Acute management of autonomic dysreflexia is important to prevent complications. If untreated autonomic dysreflexia can lead to convulsions, subarachnoid hemorrhage, intracerebral bleeding, hypertensive encepha-lopathy, cardiac arrhythmias, neurogenic pulmonary edema and death (Shergill et al. 2004).
The acute management aims to relieve the precipitant cause and management of symptoms to prevent potential complications. The long-term goal is to prevent recurrence of autonomic dysreflexia.
Immediately the precipitant should be identified and treated.
To prevent a further increase in blood pressure, the patient should be seated upright with the head raised to induce an orthostatic drop in blood pressure. Tight clothing should be removed and during treatment the blood pressure should be monitored carefully (every 2-5 min).
Then the trigger for autonomic dysreflexia should be identified and eliminated. In most cases, a genitourinary problem is the precipitant. Therefore, if the patient has an indwelling catheter the catheter should be checked for kinks and obstructions. In addition, a full urinary bag can cause bladder distension leading to au-tonomic dysreflexia. If necessary, the catheter should be carefully flushed with saline solution. Irrigation should be limited to 5-10 ml in children under 2 years and 10 -15 ml in children older than 2 years and adults.
If no indwelling catheter is placed but bladder distension is the suspected trigger, a catheter should be inserted. Before inserting the catheter, the urethra should be instilled with lidocaine jelly to avoid further triggers for autonomic dysreflexia. In many cases, draining the bladder alleviates the symptoms of autonomic dysreflexia.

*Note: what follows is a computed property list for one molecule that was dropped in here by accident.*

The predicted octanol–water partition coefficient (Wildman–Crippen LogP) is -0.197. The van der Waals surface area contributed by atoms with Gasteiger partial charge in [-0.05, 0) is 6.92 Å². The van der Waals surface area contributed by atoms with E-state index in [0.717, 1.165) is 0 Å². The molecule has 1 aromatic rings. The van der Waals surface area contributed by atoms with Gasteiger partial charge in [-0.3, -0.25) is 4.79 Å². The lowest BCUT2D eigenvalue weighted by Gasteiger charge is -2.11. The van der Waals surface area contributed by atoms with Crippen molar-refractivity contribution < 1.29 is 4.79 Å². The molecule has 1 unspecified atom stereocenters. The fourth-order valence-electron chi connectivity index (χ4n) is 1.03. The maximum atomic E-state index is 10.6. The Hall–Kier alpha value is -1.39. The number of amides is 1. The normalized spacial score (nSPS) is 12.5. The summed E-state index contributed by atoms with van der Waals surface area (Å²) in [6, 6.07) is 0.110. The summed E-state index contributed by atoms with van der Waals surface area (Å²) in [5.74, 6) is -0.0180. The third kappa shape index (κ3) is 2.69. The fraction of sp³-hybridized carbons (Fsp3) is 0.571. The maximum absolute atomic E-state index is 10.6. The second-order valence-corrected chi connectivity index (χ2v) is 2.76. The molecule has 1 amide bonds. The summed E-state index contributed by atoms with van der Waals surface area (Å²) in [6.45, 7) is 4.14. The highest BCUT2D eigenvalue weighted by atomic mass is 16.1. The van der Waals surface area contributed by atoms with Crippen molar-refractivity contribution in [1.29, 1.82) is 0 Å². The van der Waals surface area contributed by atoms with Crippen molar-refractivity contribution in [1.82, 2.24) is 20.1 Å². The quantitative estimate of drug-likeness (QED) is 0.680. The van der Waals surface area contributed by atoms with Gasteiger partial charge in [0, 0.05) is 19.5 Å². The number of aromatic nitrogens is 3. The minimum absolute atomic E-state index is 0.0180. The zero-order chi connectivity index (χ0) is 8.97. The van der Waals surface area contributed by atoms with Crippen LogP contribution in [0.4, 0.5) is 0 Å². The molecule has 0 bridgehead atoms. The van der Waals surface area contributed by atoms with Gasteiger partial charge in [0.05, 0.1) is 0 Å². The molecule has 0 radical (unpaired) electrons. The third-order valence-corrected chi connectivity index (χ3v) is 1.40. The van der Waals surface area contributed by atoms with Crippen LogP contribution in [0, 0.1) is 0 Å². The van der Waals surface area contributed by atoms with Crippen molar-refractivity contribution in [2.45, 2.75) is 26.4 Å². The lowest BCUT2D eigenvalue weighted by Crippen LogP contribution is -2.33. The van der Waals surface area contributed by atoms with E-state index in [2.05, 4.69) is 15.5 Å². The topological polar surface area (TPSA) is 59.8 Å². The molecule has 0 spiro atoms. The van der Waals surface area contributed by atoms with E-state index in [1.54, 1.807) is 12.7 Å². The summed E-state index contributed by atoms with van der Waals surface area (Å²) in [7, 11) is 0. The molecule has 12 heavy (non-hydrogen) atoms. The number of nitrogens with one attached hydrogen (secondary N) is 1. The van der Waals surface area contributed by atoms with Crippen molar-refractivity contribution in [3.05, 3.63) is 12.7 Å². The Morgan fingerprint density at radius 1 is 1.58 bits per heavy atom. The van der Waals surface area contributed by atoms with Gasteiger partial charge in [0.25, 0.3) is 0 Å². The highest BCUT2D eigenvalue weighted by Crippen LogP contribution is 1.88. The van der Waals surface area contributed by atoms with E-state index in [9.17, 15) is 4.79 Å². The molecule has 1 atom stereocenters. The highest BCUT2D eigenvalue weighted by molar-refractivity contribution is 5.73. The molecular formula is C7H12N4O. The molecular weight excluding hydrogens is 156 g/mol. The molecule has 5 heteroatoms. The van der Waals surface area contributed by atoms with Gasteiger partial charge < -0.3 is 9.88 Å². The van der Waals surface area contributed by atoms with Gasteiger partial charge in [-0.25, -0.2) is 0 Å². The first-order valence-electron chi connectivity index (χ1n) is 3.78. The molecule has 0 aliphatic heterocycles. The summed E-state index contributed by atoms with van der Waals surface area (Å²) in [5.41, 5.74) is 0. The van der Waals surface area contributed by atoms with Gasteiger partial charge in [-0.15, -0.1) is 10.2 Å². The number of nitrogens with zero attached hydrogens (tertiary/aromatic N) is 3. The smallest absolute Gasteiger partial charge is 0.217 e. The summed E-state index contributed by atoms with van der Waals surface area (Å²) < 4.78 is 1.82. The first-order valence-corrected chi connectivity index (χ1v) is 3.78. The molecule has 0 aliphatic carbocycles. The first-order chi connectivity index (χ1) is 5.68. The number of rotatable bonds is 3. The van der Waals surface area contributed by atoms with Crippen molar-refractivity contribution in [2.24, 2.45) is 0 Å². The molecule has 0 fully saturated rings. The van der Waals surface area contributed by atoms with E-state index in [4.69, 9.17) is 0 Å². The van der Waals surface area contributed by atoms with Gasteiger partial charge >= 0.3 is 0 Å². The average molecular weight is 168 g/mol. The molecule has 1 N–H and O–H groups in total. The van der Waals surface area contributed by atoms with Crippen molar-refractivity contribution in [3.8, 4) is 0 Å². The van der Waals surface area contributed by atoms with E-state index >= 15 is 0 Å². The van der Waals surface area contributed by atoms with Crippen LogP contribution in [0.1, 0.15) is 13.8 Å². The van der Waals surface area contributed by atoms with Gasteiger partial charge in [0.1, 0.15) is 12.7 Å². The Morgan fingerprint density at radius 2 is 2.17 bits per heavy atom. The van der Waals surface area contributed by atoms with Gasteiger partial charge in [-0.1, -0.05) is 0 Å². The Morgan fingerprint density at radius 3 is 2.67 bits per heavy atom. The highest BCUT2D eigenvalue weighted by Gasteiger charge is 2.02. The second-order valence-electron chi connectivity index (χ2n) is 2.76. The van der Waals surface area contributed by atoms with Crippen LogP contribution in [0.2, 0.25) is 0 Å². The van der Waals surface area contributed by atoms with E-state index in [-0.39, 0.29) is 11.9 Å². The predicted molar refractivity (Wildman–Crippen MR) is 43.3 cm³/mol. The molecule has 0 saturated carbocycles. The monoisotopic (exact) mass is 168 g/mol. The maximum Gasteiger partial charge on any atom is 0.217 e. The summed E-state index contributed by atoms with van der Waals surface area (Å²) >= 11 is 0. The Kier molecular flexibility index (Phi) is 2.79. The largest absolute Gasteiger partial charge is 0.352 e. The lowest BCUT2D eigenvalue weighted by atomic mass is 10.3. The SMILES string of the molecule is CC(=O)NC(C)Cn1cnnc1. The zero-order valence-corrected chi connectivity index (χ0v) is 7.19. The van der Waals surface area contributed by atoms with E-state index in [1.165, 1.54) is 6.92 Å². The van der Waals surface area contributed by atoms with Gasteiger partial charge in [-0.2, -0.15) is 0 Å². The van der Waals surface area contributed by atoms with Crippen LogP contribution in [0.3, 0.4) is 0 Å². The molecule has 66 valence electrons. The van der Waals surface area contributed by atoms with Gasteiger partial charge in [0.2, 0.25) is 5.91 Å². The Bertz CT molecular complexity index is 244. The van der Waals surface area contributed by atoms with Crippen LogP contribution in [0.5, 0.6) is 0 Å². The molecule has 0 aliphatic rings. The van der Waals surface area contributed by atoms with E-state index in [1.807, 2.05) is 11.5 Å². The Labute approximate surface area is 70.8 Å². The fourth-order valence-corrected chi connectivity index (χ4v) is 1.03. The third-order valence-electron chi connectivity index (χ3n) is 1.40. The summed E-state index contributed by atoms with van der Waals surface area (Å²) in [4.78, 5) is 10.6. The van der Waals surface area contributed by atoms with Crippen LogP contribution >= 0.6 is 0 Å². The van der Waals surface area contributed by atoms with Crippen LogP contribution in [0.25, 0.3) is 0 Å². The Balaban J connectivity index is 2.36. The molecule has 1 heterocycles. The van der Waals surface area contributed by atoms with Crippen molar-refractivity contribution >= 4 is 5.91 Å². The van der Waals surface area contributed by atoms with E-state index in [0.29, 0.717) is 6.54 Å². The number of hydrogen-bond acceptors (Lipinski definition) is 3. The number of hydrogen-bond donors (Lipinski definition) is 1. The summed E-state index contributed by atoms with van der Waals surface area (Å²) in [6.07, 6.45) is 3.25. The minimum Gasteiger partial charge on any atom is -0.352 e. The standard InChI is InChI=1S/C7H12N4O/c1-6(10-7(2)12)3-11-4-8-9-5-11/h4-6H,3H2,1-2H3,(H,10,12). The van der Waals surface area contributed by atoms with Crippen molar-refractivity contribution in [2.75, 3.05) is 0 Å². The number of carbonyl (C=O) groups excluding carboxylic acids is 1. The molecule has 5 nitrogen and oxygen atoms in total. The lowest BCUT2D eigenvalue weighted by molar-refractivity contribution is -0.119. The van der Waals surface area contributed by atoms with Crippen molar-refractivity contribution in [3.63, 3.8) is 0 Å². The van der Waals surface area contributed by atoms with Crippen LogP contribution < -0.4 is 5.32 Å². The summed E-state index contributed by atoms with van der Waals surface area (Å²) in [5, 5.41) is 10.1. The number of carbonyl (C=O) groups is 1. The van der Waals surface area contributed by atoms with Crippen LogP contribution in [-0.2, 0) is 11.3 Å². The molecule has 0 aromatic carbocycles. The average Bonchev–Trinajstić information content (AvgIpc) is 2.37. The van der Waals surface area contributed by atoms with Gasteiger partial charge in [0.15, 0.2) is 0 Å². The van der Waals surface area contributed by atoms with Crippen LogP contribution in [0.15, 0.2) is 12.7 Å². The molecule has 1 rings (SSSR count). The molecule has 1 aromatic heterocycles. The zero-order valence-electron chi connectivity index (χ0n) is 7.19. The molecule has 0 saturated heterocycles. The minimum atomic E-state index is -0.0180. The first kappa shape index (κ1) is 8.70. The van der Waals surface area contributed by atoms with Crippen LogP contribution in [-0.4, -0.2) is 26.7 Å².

If afferent stimulation of bladder wall receptors (infection, stones) is supporting the autonomic dysrefle-xia, local anesthetic (lidocaine) instillation of the bladder might be effective (Dietz 1996).
High-dose antibiotics are delivered if urinary tract infection is suspected to be the cause. If symptoms persist other triggers must be sought.
The next step is a rectal examination for fecal impaction and a gentle manual evacuation if necessary.
If the precipitant for autonomic dysreflexia is not found within the first few minutes medical treatment is necessary when the blood pressure remains high.
There are only a few published studies on medical treatment of autonomic dysreflexia, but nifedipine and nitrates are the most commonly used drugs. The immediate release form is the preferred method of administration.
Nifedipine is given in a dose of10 mg using the bite-and-swallow method. Adverse effects of nifedipine have been reported (reflex tachycardia and hypotension), but in these studies nifedipine was not used to treat autonomic dysreflexia (Consortium for Spinal Cord Medicine 2001).
Nitrates (glyceryl trinitrate, isosorbide dinitrate, sodium nitroprusside) are also used to treat autonomic dysreflexia. If the blood pressure remains high an intravenous drip of sodium nitroprusside could be necessary. Before using these drugs (nitrates), the patient should be questioned regarding sildenafil or other PDE-5 inhibitors. If a PDE-5 inhibitor was used in the last 24 h an alternative short-acting, rapid-onset anti-hypertensive drug should be used. Drugs with these characteristics are captopril and prazosin.
Other drugs that have been used to treat autonomic dysreflexia include hydralazine, phenoxybenzamine, clonidine, diazoxide, and mecamylamine (Consortium for Spinal Cord Medicine 2001; Blackmer 2003).
With recurrent episodes of autonomic dysreflexia, prevention is the best approach. Therefore patients with spinal cord injury and their families should be educated about proper bladder, bowel, and skin management. If a catheter is present it should be changed regularly with great care and attention to avoid autonomic dysreflexia, ideally using local anesthetic jelly. Urody-namic investigations should be done with blood pressure monitoring in SCI patients. Other colleagues should be made aware of the propensity for autonomic dysreflexia in affected patients.
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